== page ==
In returning to my correspondent and her perfectly legitimate desire to  know the road to success, we must realize that to a large part of the world  social success is the only kind they understand. The great inventors and  benefactors of mankind live too far away on a plane by themselves to be  the object of jealousy to any but a very small circle; on the other hand, in

  these days of equality, especially in this country where caste has never  existed, the social world seems to hold out alluring and tangible gifts to  him who can enter its enchanted portals. Even politics, to judge by the  actions of some of our legislators, of late, would seem to be only a  stepping-stone to its door!

  “But my question,” I hear my fair interlocutor saying. “You are not  answering it!”

  All in good time, my dear. I am just about to do so. Did you ever hear  of Darwin and his theory of “selection?” It would be a slight to your  intelligence not to take it for granted that you had. Well, my observations  in the world lead me to believe that we follow there unconsciously, the  same rules that guide the wild beasts in the forest. Certain individuals are  endowed by nature with temperaments which make them take naturally to  a social life and shine there. In it they find their natural element. They  develop freely just where others shrivel up and disappear. There is  continually going on unseen a “natural selection,” the discarding of unfit  material, the assimilation of new and congenial elements from outside,  with the logical result of a survival of the fittest. Aside from this, you will  find in “the world,” as anywhere else, that the person who succeeds is  generally he who has been willing to give the most of his strength and  mind to that one object, and has not allowed the flowers on the hillside to  distract him from his path, remembering also that genius is often but the  “capacity for taking infinite pains.”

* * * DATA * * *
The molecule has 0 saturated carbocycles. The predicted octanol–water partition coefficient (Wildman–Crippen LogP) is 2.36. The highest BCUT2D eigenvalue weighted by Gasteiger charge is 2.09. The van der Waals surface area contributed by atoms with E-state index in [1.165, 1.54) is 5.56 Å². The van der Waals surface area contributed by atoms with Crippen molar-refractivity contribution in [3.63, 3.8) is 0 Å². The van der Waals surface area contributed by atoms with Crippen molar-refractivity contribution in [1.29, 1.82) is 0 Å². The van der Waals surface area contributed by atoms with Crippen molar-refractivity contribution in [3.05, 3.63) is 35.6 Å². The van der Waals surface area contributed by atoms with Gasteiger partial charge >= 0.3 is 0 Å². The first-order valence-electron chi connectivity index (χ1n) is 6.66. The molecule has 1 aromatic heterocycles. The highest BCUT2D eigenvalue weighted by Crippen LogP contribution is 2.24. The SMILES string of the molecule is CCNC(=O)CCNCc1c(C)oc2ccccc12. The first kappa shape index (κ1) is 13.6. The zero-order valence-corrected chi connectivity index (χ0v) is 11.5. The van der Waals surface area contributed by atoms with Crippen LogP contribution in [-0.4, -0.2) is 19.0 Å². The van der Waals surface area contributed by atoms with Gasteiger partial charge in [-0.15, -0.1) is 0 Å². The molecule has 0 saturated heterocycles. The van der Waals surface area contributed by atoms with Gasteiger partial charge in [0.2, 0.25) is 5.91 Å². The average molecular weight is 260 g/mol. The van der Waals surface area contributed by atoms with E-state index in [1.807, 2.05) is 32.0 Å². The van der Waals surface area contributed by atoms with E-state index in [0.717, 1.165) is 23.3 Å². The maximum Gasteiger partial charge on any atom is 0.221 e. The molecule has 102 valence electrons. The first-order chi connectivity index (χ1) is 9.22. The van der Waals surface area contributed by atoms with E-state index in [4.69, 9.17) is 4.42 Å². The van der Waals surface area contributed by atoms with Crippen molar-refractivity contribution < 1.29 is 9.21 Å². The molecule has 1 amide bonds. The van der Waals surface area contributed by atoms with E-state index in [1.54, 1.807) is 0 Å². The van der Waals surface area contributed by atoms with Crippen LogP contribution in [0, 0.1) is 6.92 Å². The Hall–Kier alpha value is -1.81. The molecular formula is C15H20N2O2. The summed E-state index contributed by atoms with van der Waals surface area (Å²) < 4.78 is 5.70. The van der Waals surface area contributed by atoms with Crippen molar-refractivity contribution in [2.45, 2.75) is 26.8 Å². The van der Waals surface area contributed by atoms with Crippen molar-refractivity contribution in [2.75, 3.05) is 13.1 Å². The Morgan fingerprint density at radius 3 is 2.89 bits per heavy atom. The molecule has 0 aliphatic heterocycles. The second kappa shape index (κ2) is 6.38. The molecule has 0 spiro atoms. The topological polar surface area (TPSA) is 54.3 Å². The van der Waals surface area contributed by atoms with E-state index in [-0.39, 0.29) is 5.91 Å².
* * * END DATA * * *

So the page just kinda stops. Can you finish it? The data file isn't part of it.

There are people so constituted that they cheerfully give the efforts of  a lifetime to the attainment of a brilliant social position. No fatigue is too  great, and no snubs too bitter to be willingly undergone in pursuit of the  cherished object. You will never find such an individual, for instance,  wandering in the flowery byways that lead to art or letters, for that would  waste his time. If his family are too hard to raise, he will abandon the  attempt and rise without them, for he cannot help himself. He is but an  atom working as blindly upward as the plant that pushes its mysterious  way towards the sun. Brains are not necessary. Good looks are but a trump  the more in the “hand.” Manners may help, but are not essential. The  object can be and is attained daily without all three. Wealth is but the oil

  that makes the machinery run more smoothly. The all-important factor is  the desire to succeed, so strong that it makes any price seem cheap, and  that can pay itself by a step gained, for mortification and weariness and  heart-burnings.

  There, my dear, is the secret of success! I stop because I feel myself  becoming bitter, and that is a frame of mind to be carefully avoided,  because it interferes with the digestion and upsets one's gentle calm! I  have tried to answer your question. The answer resolves itself into these  two things; that it is necessary to be born with qualities which you may not  possess, and calls for sacrifices you would doubtless be unwilling to make.  It remains with you to decide if the little game is worth the candle. The  delightful common sense I feel quite sure you possess reassures me as to  your answer.

  Take gayly such good things as may float your way, and profit by them  while they last. Wander off into all the cross-roads that tempt you. Stop  often to lend a helping hand to a less fortunate traveller. Rest in the heat of  the day, as your spirit prompts you. Sit down before the sunset and revel in  its beauty and you will find your voyage through life much more  satisfactory to look back to and full of far sweeter memories than if by  sacrificing any of these pleasures you had attained the greatest of  “positions.”